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Towards the Three-dimensional Bioprinting of a Human Heart

Review of “In Situ Expansion, Differentiation, and Electromechanical Coupling of Human Cardiac Muscle in a 3D Bioprinted, Chambered Organoid” from Circulation Research by Stuart P. Atkinson

The inability of cardiomyocytes to proliferate or migrate represents a challenge in reaching the high-cell densities required to generate human cardiac muscle through three-dimensional bioprinting [1]. As an alternative strategy, researchers led by Brenda M. Ogle (University of Minnesota, Minneapolis, MN, USA) hypothesized that they could first print highly-proliferative human induced pluripotent stem cells (iPSCs) and then induce cardiomyocytic differentiation following the attainment of the desired cell density. 

In their new study, the Ogle team took advantage of their previously reported cardiomyocyte differentiation-inducing extracellular matrix formulation [2] to create a bioink that supports iPSC proliferation [3]. Fascinatingly, they now report on the application of their iPSC- and extracellular matrix bioink-based approach to develop a chambered muscle pump that may pave the way to the generation of complex heart-like structures.

Kupfer et al. optimized a photo-cross-linkable gelatin methacrylate-based formulation of native extracellular matrix proteins (fibronectin, laminin-111, and collagen) with the potential to support iPSC proliferation and cardiomyocytic differentiation. The team then used this as the base of a bioink to three-dimensionally print human iPSC-laden structures composed of two chambers and a vessel inlet and outlet via the implementation of free-form reversible embedding of suspended hydrogels.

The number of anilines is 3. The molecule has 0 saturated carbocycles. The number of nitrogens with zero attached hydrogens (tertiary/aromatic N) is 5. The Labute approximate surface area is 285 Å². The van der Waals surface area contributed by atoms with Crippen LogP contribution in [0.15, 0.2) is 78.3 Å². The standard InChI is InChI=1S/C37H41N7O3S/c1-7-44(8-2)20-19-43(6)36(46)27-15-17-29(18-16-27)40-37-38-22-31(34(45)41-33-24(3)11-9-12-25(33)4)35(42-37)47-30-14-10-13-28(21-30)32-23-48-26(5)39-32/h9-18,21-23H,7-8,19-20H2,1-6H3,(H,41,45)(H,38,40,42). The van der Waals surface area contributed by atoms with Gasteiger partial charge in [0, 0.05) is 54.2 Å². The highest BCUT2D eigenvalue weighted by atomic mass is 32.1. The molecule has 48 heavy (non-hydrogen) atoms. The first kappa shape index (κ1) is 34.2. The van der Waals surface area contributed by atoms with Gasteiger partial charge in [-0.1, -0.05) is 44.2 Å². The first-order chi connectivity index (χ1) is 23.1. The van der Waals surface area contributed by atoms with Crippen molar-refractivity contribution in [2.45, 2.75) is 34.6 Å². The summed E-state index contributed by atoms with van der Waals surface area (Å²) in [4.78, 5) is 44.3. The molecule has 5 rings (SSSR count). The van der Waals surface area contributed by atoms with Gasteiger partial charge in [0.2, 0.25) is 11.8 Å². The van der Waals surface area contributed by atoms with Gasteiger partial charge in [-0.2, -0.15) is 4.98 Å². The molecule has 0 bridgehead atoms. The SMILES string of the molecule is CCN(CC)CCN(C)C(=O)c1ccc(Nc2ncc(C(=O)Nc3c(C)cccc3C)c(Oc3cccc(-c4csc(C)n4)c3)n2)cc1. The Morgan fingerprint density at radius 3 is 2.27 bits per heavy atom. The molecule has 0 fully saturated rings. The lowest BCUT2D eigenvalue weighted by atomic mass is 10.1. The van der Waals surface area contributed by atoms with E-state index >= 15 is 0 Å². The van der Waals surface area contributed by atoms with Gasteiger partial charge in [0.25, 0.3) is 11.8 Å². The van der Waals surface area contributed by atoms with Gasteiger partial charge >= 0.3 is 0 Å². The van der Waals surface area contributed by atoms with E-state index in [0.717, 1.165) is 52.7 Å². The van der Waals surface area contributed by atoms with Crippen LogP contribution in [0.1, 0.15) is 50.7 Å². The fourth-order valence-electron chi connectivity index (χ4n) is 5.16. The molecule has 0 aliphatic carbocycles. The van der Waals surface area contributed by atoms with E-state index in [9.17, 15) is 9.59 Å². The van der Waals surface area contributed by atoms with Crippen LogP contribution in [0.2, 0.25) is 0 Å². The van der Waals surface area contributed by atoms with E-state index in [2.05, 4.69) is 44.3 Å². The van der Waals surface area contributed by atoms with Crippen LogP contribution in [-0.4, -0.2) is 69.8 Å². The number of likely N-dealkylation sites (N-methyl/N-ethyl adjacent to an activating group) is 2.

After proliferating human iPSCs reach the required density, the authors prompted in-structure differentiation into cardiomyocytes using a small molecule-based differentiation protocol to yield a chamber possessing muscle walls of up to 500 μm in thickness. At the functional level, the resultant human chambered muscle pump demonstrated macroscale beating and continuous action potential propagation with responsiveness to drugs and pacing up to six weeks after fabrication. Furthermore, the connected chambers allowed for perfusion and enabled the replication of the pressure/volume relationships fundamental to the study of heart function and remodeling with health and disease.

The authors hope that their findings will pave the way for the application of human chambered muscle pumps of this type in cardiology assays, injury and disease modeling, medical device testing, and regenerative medicine research, although the approach described could be applied to other cell types with low proliferative and migratory capacity following differentiation into other tissues. The further improvements required to take the research to this level include the need to increase the thickness, homogeneity, and organization of the muscle wall and spur the maturation of individual cardiac muscle cells.

For more on the advanced bioprinting of human tissues and organs, stay tuned to the Stem Cells Portal!

References

  1. Lee A, Hudson AR, Shiwarski DJ, et al., 3D bioprinting of collagen to rebuild components of the human heart. Science 2019;365:482.
  2. Jung JP, Hu D, Domian IJ, et al., An integrated statistical model for enhanced murine cardiomyocyte differentiation via optimized engagement of 3D extracellular matrices. Scientific Reports 2015;5:18705.
  3. Kupfer Molly E, Lin W-H, Ravikumar V, et al., In Situ Expansion, Differentiation, and Electromechanical Coupling of Human Cardiac Muscle in a 3D Bioprinted, Chambered Organoid. Circulation Research 2020;127:207-224.